The Missouri House voted Wednesday afternoon in Jefferson City to give final approval to legislation designating July 7th of each year as “Missouri Sliced Bread Day.”

A mural in downtown Chillicothe notes the city is the home of sliced bread (photo courtesy of the Greater Chillicothe Visitors Region)

The bipartisan House vote was 128-16, with 13 members absent and one voting present.

The bill also encourages Missourians to commemorate the first sale of sliced bread, which happened in 1928 in northwest Missouri’s Chillicothe.

State Rep. Richard Brown, D-Kansas City, the ranking Democrat on the House Special Committee on Tourism, describes the bill as good for Chillicothe and Missouri.

“This bill is the greatest thing since sliced bread and if we (the House) don’t pass this bill, we’ll all be toast. And with that Mr. Speaker, I urge the body to pass this bill,” Brown says on the House floor.

The bill sponsor, State Rep. Rusty Black, R-Chillicothe, tells House colleagues the first sale of sliced bread happened almost 90 years ago, in 1928 in his community.

“The first automatic bread-slicing machine and bread-wrapping machine was first used in the great town of Chillicothe in the greater state of Missouri,” Black says.

State Rep. Rusty Black speaks on the Missouri House floor on February 21, 2018 (photo courtesy of Tim Bommel at House Communications)

Black also says sliced bread is value-added agriculture.

Of the 16 “no” votes, nine came from Democrats and seven came from Republican House members.

State Rep. Brandon Ellington, D-Kansas City, voted against the sliced bread legislation, telling Missourinet it is a waste of taxpayer dollars and a waste of House time.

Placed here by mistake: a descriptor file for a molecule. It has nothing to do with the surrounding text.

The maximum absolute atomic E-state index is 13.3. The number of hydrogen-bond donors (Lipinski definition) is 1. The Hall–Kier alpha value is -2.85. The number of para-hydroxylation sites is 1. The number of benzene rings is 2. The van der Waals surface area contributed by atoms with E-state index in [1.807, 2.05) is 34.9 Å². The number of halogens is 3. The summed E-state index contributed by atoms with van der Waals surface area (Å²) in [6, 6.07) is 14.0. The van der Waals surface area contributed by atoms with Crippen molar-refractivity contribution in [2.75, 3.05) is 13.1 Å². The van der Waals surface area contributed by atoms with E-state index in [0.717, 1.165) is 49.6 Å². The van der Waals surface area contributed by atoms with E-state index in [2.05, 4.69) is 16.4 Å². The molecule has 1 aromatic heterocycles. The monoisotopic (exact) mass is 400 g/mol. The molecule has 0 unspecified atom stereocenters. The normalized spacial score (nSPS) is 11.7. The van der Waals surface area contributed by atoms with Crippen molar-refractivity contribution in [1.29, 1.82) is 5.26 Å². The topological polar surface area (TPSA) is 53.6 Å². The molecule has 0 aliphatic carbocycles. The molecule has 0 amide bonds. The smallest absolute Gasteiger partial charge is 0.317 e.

“We should actually be in this body (the House) vetting bills that have real impacts on Missourians, not creating a sliced bread day,” Ellington says.

Representative Black’s bill now heads to the Missouri Senate.

Grand River Historical Society Museum curator Pamela Clingerman traveled from Chillicothe to Jefferson City to watch Wednesday’s House vote.

She notes Chillicothe is located on “The Way of Genius,” which is Highway 36.

The Washington Post profiled the sliced bread legislation in an article this week.

The story also highlights the “Way of American Genius”, noting the Highway 36 corridor across northern Missouri. Mark Twain lived in Hannibal, Walt Disney lived in Marceline and J.C. Penney was born in Hamilton, all towns along the highway.

“We have somebody who had an idea and ran with it, and everybody told him no you can’t do it and yes he did,” says Clingerman.

Clingerman tells Missourinet that the Chillicothe Baking Company owner in 1928 was Frank Bench, and that the machine inventor was Otto Rohwedder.

Her Grand River Historical Society Museum has about 9,600 square feet of exhibit space, and is open year-round.

Clingerman says Chillicothe plans citywide celebrations on July 7, which is a Saturday.

Longtime Chillicothe Constitution-Tribune editor Cathy Ripley also traveled from Livingston County to the Statehouse to cover Wednesday’s House vote.

Ripley is mentioned in the Washington Post story. She’s the reporter who, while searching through microfilm of old newspapers, found a headline about sliced bread.

The Washington Post story notes Ripley “stumbled upon a slice of American innovation long overlooked by local residents and state historians.”


Click here to listen to the full interview with Missourinet’s Brian Hauswirth and Grand River Historical Society Museum curator Pamela Clingerman, which was recorded at the Statehouse in Jefferson City on February 21, 2018: